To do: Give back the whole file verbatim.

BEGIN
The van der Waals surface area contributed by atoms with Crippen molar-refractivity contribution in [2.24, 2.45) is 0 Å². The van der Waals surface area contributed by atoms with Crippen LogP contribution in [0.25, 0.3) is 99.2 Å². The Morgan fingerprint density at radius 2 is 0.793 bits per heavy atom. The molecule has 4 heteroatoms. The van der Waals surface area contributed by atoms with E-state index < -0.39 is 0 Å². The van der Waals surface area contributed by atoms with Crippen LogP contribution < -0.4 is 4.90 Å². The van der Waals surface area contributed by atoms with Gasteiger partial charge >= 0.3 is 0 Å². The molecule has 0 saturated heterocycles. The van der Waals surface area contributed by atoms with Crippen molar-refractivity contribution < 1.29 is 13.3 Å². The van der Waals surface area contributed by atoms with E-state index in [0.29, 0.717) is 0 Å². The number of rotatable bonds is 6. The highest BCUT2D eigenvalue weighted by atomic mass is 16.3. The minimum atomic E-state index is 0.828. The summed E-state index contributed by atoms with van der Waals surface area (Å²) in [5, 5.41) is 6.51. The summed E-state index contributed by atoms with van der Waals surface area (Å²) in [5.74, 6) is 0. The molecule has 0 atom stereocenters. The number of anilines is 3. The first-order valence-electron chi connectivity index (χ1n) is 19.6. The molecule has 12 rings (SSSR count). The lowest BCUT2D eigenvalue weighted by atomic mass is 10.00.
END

The van der Waals surface area contributed by atoms with Crippen molar-refractivity contribution in [2.24, 2.45) is 0 Å². The van der Waals surface area contributed by atoms with Crippen LogP contribution in [0.25, 0.3) is 99.2 Å². The Morgan fingerprint density at radius 2 is 0.793 bits per heavy atom. The molecule has 4 heteroatoms. The van der Waals surface area contributed by atoms with E-state index < -0.39 is 0 Å². The van der Waals surface area contributed by atoms with Crippen LogP contribution < -0.4 is 4.90 Å². The van der Waals surface area contributed by atoms with Gasteiger partial charge >= 0.3 is 0 Å². The molecule has 0 saturated heterocycles. The van der Waals surface area contributed by atoms with Crippen molar-refractivity contribution < 1.29 is 13.3 Å². The van der Waals surface area contributed by atoms with E-state index in [0.29, 0.717) is 0 Å². The number of rotatable bonds is 6. The highest BCUT2D eigenvalue weighted by atomic mass is 16.3. The minimum atomic E-state index is 0.828. The summed E-state index contributed by atoms with van der Waals surface area (Å²) in [5, 5.41) is 6.51. The summed E-state index contributed by atoms with van der Waals surface area (Å²) in [5.74, 6) is 0. The molecule has 0 atom stereocenters. The number of anilines is 3. The first-order valence-electron chi connectivity index (χ1n) is 19.6. The molecule has 12 rings (SSSR count). The lowest BCUT2D eigenvalue weighted by atomic mass is 10.00.